More and more, the teaching practice takes me into the community where I engage directly with students. My focus right now is on bringing the continuity of the Dharma into the market place. Although retreating is an important form for self-knowledge, I find myself less interested in the immediate results of a retreat and more interested in helping students investigate their relationship to the ups and downs of their everyday life.
Nature, death and spontaneous freedom continually interweave themselves into my teaching. From the forest of Thailand, where I spent several years, I bring a deep awareness of the healing quality of nature into my teachings. Relaxing into our true nature allows us to realize what it means to be a human being. It is here we find a resting point, a counterbalance to the speed and turbulence of our culture.
My work in hospice brings a sense of urgency into my teaching. Working with the theme of death and dying reveals the here and now of life to us, how important it is to open to each loss, change and transition that marks our path. Life is precious. We need to awaken without hesitation.
Many of us crave to be more calm and centered. We know that life has more to offer than this fleeting material world. For each of us, the Dharma offers an immediacy of freedom for which we do not have to strive or wait. In practice, we can learn to relax deeply into the moment and rediscover spontaneous freedom.
Study a few of your behaviors this week such as sleeping, eating, or recreational enjoyment such as listening to music or watching videos. How much of these activities arise from self-indulgence and how much from self-kindness? Are all forms of entertainment self-indulgent? Since almost any action can be either indulgent or kind, what determines which way you label it?
When you consider yourself equally deserving (self-love) then the quality of your action is as important as the result. Do you believe this is a true statement? What does self-love have to do with the way you do things? Isn't it good enough that the results benefit others? Explore this question this week and watch whether you consider yourself equally deserving in your actions.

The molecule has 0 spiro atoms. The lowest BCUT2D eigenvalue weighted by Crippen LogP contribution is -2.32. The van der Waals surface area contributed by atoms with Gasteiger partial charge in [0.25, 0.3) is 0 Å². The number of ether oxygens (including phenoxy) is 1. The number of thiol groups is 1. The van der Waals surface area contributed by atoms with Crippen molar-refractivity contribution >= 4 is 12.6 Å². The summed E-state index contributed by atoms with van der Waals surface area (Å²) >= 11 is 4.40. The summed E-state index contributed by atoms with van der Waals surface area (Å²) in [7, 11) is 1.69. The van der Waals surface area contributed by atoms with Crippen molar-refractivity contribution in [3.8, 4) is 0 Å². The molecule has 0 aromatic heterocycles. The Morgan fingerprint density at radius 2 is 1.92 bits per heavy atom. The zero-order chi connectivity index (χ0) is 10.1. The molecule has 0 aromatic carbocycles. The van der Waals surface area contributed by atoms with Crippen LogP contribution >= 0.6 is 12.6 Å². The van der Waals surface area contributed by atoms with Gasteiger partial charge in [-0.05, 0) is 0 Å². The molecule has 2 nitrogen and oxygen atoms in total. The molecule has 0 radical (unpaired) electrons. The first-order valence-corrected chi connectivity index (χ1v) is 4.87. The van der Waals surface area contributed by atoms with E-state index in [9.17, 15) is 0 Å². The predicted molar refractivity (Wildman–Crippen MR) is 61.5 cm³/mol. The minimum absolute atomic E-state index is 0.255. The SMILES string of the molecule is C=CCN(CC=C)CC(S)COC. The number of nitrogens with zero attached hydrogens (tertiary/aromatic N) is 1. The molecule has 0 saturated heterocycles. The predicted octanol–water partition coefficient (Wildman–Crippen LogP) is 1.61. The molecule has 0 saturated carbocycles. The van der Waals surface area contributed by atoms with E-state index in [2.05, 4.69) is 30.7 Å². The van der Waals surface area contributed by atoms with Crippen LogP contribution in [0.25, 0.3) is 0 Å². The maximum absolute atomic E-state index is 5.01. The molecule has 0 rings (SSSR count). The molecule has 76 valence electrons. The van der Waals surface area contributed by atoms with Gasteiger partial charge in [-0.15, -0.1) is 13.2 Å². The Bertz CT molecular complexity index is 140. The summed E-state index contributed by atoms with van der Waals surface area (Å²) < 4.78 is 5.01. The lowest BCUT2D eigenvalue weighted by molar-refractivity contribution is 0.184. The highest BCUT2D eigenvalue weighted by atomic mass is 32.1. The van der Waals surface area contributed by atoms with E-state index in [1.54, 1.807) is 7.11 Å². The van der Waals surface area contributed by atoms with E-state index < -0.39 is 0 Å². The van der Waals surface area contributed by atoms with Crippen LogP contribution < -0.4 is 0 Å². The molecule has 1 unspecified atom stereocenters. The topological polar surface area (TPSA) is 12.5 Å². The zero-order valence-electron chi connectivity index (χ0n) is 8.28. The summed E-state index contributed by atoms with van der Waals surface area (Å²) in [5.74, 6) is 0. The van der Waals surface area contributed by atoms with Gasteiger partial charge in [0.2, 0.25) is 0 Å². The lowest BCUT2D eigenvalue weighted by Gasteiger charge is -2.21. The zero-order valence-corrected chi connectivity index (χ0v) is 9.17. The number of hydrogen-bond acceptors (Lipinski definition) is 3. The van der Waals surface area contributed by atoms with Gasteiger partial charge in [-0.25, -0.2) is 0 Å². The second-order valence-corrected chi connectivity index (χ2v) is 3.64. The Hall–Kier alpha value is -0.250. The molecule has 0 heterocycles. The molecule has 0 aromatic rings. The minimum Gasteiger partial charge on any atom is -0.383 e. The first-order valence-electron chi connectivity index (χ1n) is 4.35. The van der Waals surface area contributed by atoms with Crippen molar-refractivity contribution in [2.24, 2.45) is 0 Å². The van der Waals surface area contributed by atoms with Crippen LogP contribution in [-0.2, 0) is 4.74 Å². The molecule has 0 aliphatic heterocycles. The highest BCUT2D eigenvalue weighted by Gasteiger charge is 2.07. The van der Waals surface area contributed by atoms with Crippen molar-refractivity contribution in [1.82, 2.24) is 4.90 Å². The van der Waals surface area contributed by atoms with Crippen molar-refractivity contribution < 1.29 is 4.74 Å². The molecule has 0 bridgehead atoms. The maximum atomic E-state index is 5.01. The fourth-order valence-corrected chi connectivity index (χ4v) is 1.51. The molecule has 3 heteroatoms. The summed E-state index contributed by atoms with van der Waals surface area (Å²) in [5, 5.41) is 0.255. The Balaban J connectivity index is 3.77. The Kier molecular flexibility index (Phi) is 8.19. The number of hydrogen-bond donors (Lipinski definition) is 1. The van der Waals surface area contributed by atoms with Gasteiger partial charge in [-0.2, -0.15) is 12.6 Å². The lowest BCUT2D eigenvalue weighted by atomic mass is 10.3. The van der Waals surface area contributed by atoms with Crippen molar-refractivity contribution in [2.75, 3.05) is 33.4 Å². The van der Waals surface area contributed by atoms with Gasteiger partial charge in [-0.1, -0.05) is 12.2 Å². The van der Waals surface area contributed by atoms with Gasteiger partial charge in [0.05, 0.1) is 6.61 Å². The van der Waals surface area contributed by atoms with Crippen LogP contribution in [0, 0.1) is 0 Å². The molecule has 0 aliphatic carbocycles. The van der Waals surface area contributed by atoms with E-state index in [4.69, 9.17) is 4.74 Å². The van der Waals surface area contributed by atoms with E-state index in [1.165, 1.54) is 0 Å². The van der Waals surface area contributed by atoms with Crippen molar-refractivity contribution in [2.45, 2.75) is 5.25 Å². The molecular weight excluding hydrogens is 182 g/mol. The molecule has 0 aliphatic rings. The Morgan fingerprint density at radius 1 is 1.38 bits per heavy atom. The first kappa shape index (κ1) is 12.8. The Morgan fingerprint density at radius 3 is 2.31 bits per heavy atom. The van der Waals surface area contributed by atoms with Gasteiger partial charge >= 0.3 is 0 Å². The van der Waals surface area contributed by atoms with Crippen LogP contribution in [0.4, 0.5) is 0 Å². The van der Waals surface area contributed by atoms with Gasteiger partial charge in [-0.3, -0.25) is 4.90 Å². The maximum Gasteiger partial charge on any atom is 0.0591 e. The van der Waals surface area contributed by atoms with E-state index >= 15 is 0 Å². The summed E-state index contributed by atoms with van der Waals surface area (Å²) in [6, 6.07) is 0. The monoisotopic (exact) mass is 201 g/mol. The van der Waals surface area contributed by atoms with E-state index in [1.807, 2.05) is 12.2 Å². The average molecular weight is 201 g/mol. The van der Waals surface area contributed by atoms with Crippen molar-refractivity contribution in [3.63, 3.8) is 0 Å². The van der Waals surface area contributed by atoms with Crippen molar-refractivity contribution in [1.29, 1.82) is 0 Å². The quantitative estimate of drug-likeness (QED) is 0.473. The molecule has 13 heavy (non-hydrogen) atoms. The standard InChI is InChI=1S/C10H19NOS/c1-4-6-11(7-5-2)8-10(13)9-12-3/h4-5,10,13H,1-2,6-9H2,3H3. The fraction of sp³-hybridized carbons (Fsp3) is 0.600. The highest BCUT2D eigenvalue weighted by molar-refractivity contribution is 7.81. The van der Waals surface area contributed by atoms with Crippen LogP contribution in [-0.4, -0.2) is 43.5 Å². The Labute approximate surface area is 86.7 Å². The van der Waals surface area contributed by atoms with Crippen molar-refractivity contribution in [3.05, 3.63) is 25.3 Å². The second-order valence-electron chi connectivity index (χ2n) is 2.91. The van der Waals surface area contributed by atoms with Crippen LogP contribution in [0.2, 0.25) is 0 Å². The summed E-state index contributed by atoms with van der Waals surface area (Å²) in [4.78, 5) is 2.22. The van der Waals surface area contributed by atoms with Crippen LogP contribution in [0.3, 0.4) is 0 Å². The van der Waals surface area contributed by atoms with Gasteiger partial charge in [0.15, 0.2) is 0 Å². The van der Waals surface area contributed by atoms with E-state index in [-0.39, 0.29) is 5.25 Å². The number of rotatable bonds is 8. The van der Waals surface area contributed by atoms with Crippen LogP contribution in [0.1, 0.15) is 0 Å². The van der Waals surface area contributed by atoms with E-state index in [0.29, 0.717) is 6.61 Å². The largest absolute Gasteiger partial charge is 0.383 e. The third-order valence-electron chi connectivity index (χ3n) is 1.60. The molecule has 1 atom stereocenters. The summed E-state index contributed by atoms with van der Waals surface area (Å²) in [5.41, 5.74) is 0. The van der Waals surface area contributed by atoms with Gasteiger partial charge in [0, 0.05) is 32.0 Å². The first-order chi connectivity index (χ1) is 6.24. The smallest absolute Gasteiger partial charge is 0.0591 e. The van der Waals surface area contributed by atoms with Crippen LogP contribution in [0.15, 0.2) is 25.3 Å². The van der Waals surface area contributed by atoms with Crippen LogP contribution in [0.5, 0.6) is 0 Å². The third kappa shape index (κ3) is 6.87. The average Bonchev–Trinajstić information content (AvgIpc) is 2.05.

Questions for personal inquiry: Do you experience most interpersonal relationships as growth opportunities or troubling? Do you make space in your life for others? Do you frequently feel isolated and lonely? How much of the isolation comes from assumptions about self and other? Do you make the effort to attend gatherings of like-minded people? Reflection: What was your life like before you knew the existence of "a Path"? What is different now? How does the sangha support that Path and your growth on it? Would the Path be the same without the sangha? What efforts do you make to build cohesion in the sangha? Exercise: Become active in your support of like-minded people. Befriend someone from the sangha, volunteer for a community activity, join a like-minded group or become socially engaged in meaningful action. The sangha like the dharma takes each one of us to make it complete.
What prevents me from being responsible here and now? Be aware of superficial explanations about your circumstances or busyness. Continue to ask the question through the range of excuses. Whenever the mind stops and says, "This is the reason," pause, and ask yourself if this is true. Is your ability to hold responsibility strengthened through living this question?